The wide diversity and large benefit of RFID technology implementation and application in the warehousing, distribution, and general wholesaling operations of the supply chain, as well as in other less related settings, makes it difficult to explain the relative dearth of the technology's usage in retail settings. There are many different ways in which these technologies can be used to assist customers, employees, and managers at point-of-sale retail locations, may of them direct extrapolations of current uses of the technology in supply chain management that takes place further up the chain. The cost of rolling out retail RFID applications on a wide basis has been prohibitive for much of the past decade, with initial costs of RFID tags running at more than a dollar in their first uses, but as the cost of the technology continues to decline -- tags are currently available for as low as fifteen cents, and this is likely to continue to drop precipitously with new technologies under development -- it is likely that retail applications will become far more pervasive.
This is not to suggest that there are currently no retail applications of the technology in use, limited though they may be. A sushi restaurant in Settle was one of the early adopters of this technology, especially in a direct customer-oriented operations, using RFID tags on their plates to track the food selections and the age of sushi dishes prepared as part of the restaurant's buffet (Totty, 2009). This allowed the restaurant not only greater control over the quality and safety of their products (by controlling the length of time that plates were left out more accurately and consistently), but also enabled the sushi chefs to more instantly and accurately determine what types of dishes were being consumed faster, and thus needed to be replaced more often (Totty, 2009). This is similar to other distribution uses, though on a smaller and more immediate scale.
The same type of application could conceivably be implemented in any retail setting, such as a standard grocery store or supermarket. If all items within the store contained a printed RFID tag, which in the next five to ten years will not at all be an unreasonable proposition given the current state and pace of technology development, shelf-stocking could be accomplished with much greater efficiency and accuracy simply by notifying an overseer every time the number of items of a specific product drops below a threshold level (Garby, 2012; Nusca, 2010; Malone, 2012). This would reduce labor hours, increase sales potential, and could be integrated with ordering processes and other logistcial information that would be passed up the supply chain to achieve greater overall efficiency, as well.
Other retail applications become readily apparent based on even a cursory examination and imagination of potentials. Simply looking at the ways barcodes are used and how these processes could be improved by switching to RFID tags provides some ideas for the retail use of RFID tags that could have immense benefits. The simultaneous (or near-simultaneous) scanning of multiple tags and the ability for scanning to occur without the direct and precise physical association of scanner with reader means the contents of an entire grocery cart full of goods could be scanned and transmitted to a register in a matter of seconds, again reducing employee time as well as employee strain and also enabling customers to be processed faster. This has clear efficiency and even health benefits for the parties involved, and can make current self-checkout machines far more easy to use.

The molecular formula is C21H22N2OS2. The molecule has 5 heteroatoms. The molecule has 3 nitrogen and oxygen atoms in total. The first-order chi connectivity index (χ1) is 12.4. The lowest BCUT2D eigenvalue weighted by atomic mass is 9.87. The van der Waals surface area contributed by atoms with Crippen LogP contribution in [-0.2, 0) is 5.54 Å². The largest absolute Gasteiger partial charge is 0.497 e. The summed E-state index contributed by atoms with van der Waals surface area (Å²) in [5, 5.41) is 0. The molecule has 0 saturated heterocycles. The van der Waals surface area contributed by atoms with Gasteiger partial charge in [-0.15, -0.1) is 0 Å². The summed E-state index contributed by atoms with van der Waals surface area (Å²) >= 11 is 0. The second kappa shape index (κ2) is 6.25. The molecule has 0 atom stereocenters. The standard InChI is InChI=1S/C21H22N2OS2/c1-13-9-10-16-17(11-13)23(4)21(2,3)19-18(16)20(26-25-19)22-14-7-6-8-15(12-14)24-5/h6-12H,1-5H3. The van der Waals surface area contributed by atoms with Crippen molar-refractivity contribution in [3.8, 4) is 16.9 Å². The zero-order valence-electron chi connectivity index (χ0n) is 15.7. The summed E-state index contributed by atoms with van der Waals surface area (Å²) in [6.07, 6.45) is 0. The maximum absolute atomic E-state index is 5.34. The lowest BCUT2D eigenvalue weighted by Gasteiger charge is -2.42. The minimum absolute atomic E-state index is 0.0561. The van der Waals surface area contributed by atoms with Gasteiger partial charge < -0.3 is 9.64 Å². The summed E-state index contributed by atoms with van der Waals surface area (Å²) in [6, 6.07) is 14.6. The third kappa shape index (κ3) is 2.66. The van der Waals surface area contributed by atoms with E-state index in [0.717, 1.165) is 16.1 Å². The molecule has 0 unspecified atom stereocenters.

The same basic idea can also help with loss prevention, including issues of shoplifting and other theft. Some retail establishments currently have scanners at their exits meant to respond to the movement of an item through these scanners that has not been paid for -- chances are everyone has been chagrined at least once when an alarm goes off as they exit a store despite the fact that they paid for everything in their possession. The process would not work any differently with RFID tags -- the process of the scanning for stolen items, that is -- but it would work much better in terms of accuracy, consistency, and comprehensiveness. With printable RFID tags, there is no reason that every product other than produce could not have such a tag, all of which would be easily readable by ceiling-embedded receivers at points of egress (Nunca, 2010). Receipts could even be printed with RFID tags and used to match the items associated with those receipts with items exiting concurrently, ensuring the accuracy of the system as a whole and reducing loss through theft.
The use of RFID technology is still very much in its infancy, but appears to be overdue for a growth spurt. It can be expected that over the following years the technology will become ubiquitous in a variety of settings, many of them more familiar to the common consumer than are the current applications of RFID tags. Retail is not the final frontier, either, but household goods that utilize RFID tags to improve ease of use and functionality are also easily imagined. Soon, RFID will be as much a part of our lives as cell phones -- and probably integrated with them, as well.
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Nusca, a. (2010, March 29). Nano RFID tags could replace barcodes; smart groceries, bandages coming. Smart Planet. Retrieved from http://www.smartplanet.com.
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